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Exhibit 9.16 Scenario summary for mortgage problem
Padcha believes she would like to generate the highest interest deduction possible,
she may consider either scenarios E or F. If more modest interest deductions are
more appealing, then scenarios B and C are possible. Regardless, she has the entire
array of possibilities to choose from, and she may be able to generate others based
on the results she has observed, for example the Current Values shown in column D.
This ability to manage multiple scenarios is a very attractive feature in spreadsheet
analysis.
9.4.2 Example 2—An Income Statement Analysis
We now consider a slightly more complex model for scenario analysis. In this exam-
ple, we consider a standard income statement and a related set of scenarios that
are provided by a decision maker. The decision maker would like to determine the
bottom-line (net proﬁt) that results from various combinations of input values. In
Exhibit 9.17 we can see that we have 7 input variables and each variable has two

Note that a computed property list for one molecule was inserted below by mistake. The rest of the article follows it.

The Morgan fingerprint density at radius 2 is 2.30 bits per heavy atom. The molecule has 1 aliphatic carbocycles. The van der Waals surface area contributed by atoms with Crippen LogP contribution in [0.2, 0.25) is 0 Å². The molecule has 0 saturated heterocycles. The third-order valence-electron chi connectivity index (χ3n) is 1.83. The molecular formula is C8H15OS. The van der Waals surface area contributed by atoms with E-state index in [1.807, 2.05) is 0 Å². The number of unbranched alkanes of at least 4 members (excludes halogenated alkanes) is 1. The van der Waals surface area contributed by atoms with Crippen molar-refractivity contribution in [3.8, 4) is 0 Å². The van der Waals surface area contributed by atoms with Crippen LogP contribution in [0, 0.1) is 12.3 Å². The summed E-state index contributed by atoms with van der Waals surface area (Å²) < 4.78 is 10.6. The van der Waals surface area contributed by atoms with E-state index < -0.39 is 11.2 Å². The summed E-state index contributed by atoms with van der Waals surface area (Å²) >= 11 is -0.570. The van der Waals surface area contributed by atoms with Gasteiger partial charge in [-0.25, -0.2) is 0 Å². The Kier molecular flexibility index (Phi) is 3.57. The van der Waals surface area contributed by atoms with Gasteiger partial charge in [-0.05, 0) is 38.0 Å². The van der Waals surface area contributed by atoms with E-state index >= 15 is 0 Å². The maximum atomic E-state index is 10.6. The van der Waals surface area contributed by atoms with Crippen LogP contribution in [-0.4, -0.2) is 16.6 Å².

possible values. This is not a particularly complex problem, but with a greater num-
ber of possible input values, this problem could easily become quite cumbersome.
The 7 input values represent standard inputs that are often estimated in proforma
Income Statement analysis:
Sales Revenue
=
(Volume)(Price)
(percentage 4 )(Sales Revenue)
=
COGS
Variable Operating Expense
=
(percentage)(Sales Revenue)
Fixed Operating Expenses
Depreciation Expense
Interest Expense
4 The estimation of Cost of Goods Sold (COGS) and Variable Operating Expense as a percentage
(%) of Sales Revenue is common approach to estimation of Income Statements, but not an approach
without its detractors.
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